An interesting “expert meeting” on the Internet of Things last week. We were joined by DG JUST who had prepared a draft paper for comment titled “A comprehensive approach on personal data protection in the European Union”. It is an update to the 1995 Data Protection Directive (Directive 95/46/EC of the European Parliament) and is reviewing data protection in general but is being influenced by the Internet of Things work in response to a changing world where “new ways of collecting personal data have become increasingly elaborated and less easily detectable”. The review is particularly looking at the following issues:

  • Addressing the impact of new technologies
  • Enhancing the internal market dimension of data protection
  • Addressing globalisation and improving international data transfers
  • Providing a stronger institutional arrangement for the effective enforcement of data protection rules
  • Improving the coherence of the data protection legal framework

The discussion in the morning (and most the break outs) seemed to surface out two different schools of thought. This is best illustrated through one of the discussion points around the theme of “Enhancing control over one’s own data” – also referred to as “silencing the chips” and “right to be forgotten”. The “kiki” types spoke of the difficulties in the practical implementation of such regulations and highlighted how such an approach would constrain innovation. The “bouba” types stressed the need to protect and educate people on the possible abuse they could be subjected to. The answer, as usual, is not at either extreme.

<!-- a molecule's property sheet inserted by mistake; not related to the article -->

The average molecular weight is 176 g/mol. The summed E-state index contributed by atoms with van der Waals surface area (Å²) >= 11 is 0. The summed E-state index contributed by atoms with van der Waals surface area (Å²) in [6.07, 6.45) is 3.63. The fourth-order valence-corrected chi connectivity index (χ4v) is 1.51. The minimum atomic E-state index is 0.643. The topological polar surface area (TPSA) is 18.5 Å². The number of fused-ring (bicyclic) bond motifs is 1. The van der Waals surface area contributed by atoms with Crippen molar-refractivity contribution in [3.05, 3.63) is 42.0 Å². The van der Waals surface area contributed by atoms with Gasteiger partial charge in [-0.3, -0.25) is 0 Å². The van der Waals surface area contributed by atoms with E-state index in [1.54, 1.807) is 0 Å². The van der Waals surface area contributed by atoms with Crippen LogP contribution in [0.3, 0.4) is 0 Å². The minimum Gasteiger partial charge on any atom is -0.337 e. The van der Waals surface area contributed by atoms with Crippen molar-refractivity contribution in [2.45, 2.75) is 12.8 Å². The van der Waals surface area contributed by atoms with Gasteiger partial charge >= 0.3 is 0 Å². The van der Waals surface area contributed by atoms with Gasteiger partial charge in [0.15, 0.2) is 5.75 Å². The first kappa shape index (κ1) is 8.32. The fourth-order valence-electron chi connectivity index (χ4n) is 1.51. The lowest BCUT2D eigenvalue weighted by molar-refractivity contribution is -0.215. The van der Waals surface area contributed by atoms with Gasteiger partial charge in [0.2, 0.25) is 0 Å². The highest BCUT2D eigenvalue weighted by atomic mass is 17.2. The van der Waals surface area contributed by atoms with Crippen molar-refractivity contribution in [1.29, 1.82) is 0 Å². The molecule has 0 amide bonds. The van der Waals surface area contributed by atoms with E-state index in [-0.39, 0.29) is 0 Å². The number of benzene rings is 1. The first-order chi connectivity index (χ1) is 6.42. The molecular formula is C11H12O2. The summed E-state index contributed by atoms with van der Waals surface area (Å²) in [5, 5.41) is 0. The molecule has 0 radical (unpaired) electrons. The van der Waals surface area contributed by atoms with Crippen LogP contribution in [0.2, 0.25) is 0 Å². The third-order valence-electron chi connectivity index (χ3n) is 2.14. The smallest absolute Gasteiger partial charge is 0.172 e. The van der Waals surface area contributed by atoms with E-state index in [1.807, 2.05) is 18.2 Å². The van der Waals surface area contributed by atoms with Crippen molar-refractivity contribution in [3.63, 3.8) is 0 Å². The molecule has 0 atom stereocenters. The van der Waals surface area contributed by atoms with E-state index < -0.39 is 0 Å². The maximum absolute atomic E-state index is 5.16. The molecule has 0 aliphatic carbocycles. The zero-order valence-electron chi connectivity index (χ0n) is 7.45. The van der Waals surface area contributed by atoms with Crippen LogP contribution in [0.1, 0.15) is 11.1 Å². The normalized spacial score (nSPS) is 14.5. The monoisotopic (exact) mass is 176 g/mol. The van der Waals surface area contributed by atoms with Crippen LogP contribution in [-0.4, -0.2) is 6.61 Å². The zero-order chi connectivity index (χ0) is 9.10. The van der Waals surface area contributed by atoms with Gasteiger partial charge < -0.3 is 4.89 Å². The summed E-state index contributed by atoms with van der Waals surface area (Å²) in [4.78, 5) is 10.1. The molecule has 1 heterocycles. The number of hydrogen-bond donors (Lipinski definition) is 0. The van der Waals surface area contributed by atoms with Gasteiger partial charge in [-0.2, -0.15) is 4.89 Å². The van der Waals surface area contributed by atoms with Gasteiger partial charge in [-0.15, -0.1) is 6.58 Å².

Going into the meeting I was definitely in the “kiki” camp and still think that the genie is out the bottle already on this one, I think it will be near on impossible to implement some of the “silencing of the chips” proposals being made since it would just wipe out the business model for actually implementing these technologies. What I did realise however, was the assumptions I had been making around the safety nets that I believed would be in place to support these technologies. For example, i had assumed a state system would exist that would stop people abusing my data if that happened and I had assumed that there would be “consumer groups” who would “keep an eye on the street” to discourage people from trying to abuse me.

So I departed the day with more questions than when I arrived – I guess a useful day at work. But non the less, many questions still unanswered. I need to figure out a way to take this to the ECTP (European Construction Technology Platform) cohort to get their input but also list some questions below, would love to hear your opinions.

The “silence of the chips”; – at what level do we de-activate personal information? – are there different levels of privacy for different identities / contexts? – why do we want to silence the chips? – what kind of abuse is anticipated?

The “right to be forgotten”; – the logistics of how to delete on demand personal information? – But these devices are very simple low power objects – is it practical to include the kind of data protection management being proposed? Should we focus on dealing with abuse rather than preventative measures? – sometimes when we mine data we only retrospectively realise the value in it – when do we make the value judgement as to if it should be deleted? the current worst cases of abuse are probably imprisonment for your ideas – will the deletion of data really help this? when all the chips and readers are being manufactured outside Europe is this a moot point? Is this kind of policing helpful or based on an outdated process?